I love listening to podcasts, but for the past few years, that’s something I’ve done only from mobile devices. Vocal is so cool that I’m listening from my laptop again. The program integrates perfectly with my Elementary OS desktop while managing to stand out thanks to its vibrant purple toolbar.
You can add RSS feeds manually, browse the top podcasts on iTunes, or have Vocal search for the specific one you want. Vocal will then auto-download new episodes of audio and video feeds alike. In short, it’s a one-stop-shop.
4. GNOME Boxes
There are so many versions of Linux out there that no one blames you for wanting to try them all — but your PC might not like it. So rather than abusing your hard drive with repeated wipes, run that new distribution in a virtual machine instead.
This may sound complicated. I know. I put off learning how to do this for years because it sounded like so much work. GNOME Boxes changed that. All you do is select an ISO file and watch the desktop boot up inside a window. That’s it. You’re done. Enjoy.
Rapid Photo Downloader does exactly what the name says, and more. You can copy photos from an SD card, USB stick, or local folder. In the process, Rapid Photo Downloader will rename files to your preferences and stick them in beautifully organized folders.
Unless you automatically upload your images to the cloud for someone else to manage, having your own system in place is how you stay sane when managing photos. For this reason, Rapid Photo Downloader is one of my first installs whenever I set up Linux on a new computer.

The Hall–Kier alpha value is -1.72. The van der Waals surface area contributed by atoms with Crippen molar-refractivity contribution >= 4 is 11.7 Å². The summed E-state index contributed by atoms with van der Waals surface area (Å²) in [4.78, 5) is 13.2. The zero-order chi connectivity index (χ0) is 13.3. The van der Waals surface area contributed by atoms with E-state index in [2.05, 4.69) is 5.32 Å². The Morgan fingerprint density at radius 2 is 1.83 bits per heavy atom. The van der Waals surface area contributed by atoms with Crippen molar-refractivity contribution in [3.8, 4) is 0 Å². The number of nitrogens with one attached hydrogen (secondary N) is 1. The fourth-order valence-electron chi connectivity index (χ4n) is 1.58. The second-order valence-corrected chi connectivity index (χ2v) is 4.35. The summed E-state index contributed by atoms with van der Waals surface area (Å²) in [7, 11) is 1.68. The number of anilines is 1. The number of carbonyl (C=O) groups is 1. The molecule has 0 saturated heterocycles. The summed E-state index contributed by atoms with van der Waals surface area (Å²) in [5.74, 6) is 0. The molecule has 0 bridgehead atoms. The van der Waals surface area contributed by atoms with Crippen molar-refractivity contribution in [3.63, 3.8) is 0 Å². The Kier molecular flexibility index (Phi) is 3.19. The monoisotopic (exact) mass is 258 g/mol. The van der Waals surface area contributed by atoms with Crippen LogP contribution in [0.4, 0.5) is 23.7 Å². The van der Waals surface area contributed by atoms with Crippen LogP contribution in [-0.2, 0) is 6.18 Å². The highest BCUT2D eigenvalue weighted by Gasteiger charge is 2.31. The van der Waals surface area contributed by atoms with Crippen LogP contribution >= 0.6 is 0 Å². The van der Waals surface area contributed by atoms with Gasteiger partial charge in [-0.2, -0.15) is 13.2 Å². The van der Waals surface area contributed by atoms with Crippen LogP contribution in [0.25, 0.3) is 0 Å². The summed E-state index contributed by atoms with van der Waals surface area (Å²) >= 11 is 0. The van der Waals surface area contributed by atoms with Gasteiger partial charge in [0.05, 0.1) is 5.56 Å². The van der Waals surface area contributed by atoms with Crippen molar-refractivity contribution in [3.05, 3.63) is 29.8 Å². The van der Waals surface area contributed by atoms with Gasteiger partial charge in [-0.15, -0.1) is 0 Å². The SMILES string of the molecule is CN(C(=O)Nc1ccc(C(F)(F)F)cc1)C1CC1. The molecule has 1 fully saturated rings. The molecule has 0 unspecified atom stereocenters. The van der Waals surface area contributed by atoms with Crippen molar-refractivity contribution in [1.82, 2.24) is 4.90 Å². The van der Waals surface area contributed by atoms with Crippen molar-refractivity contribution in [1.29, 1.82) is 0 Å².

6. Simple Scan
Linux is known as an operating system for techies. Ironically, a great deal of work goes into making open source applications intended for first-time computer users. The idea is to make using a PC easier than it is anywhere else. Simple Scan is an example of what can come from that vision, and comes pre-installed with most distros.
Gone are the days of installing a manufacturer’s specific printer software. Forget waiting for bulky applications to load. Plug in your scanner for the first time, watch Linux auto-detect it, then fire up Simple Scan and make copies of documents with a single click. Why can’t peripherals always be this easy?
KDE offers some of the most feature-rich default applications you will find on any operating system, and Okular is no exception.
This PDF reader loads quickly, and it lets you leave highlights as you go. Or you can write comments or draw lines and shapes. Okular also lets you create bookmarks so you can find where you left off, and it’s willing to make your life easier by reading text aloud.